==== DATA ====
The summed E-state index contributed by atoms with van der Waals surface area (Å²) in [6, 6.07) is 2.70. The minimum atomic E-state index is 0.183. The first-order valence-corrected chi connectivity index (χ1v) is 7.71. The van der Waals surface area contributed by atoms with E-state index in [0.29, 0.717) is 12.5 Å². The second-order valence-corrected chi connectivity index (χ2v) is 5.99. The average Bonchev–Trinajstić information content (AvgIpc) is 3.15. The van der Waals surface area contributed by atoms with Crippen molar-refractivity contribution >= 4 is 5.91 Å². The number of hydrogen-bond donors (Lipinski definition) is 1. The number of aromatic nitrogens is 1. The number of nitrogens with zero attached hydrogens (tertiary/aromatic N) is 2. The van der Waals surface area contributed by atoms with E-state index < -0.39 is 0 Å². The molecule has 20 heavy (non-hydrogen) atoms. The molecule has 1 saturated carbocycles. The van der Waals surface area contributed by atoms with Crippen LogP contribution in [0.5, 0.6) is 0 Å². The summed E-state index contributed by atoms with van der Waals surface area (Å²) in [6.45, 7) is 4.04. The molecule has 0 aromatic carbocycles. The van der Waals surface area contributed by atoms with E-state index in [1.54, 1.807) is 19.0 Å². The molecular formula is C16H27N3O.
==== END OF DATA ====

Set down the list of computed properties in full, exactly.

The summed E-state index contributed by atoms with van der Waals surface area (Å²) in [6, 6.07) is 2.70. The minimum atomic E-state index is 0.183. The first-order valence-corrected chi connectivity index (χ1v) is 7.71. The van der Waals surface area contributed by atoms with E-state index in [0.29, 0.717) is 12.5 Å². The second-order valence-corrected chi connectivity index (χ2v) is 5.99. The average Bonchev–Trinajstić information content (AvgIpc) is 3.15. The van der Waals surface area contributed by atoms with Crippen molar-refractivity contribution >= 4 is 5.91 Å². The number of hydrogen-bond donors (Lipinski definition) is 1. The number of aromatic nitrogens is 1. The number of nitrogens with zero attached hydrogens (tertiary/aromatic N) is 2. The van der Waals surface area contributed by atoms with E-state index < -0.39 is 0 Å². The molecule has 20 heavy (non-hydrogen) atoms. The molecule has 1 saturated carbocycles. The van der Waals surface area contributed by atoms with Crippen LogP contribution in [0.5, 0.6) is 0 Å². The summed E-state index contributed by atoms with van der Waals surface area (Å²) in [6.45, 7) is 4.04. The molecule has 0 aromatic carbocycles. The van der Waals surface area contributed by atoms with E-state index in [1.54, 1.807) is 19.0 Å². The molecular formula is C16H27N3O.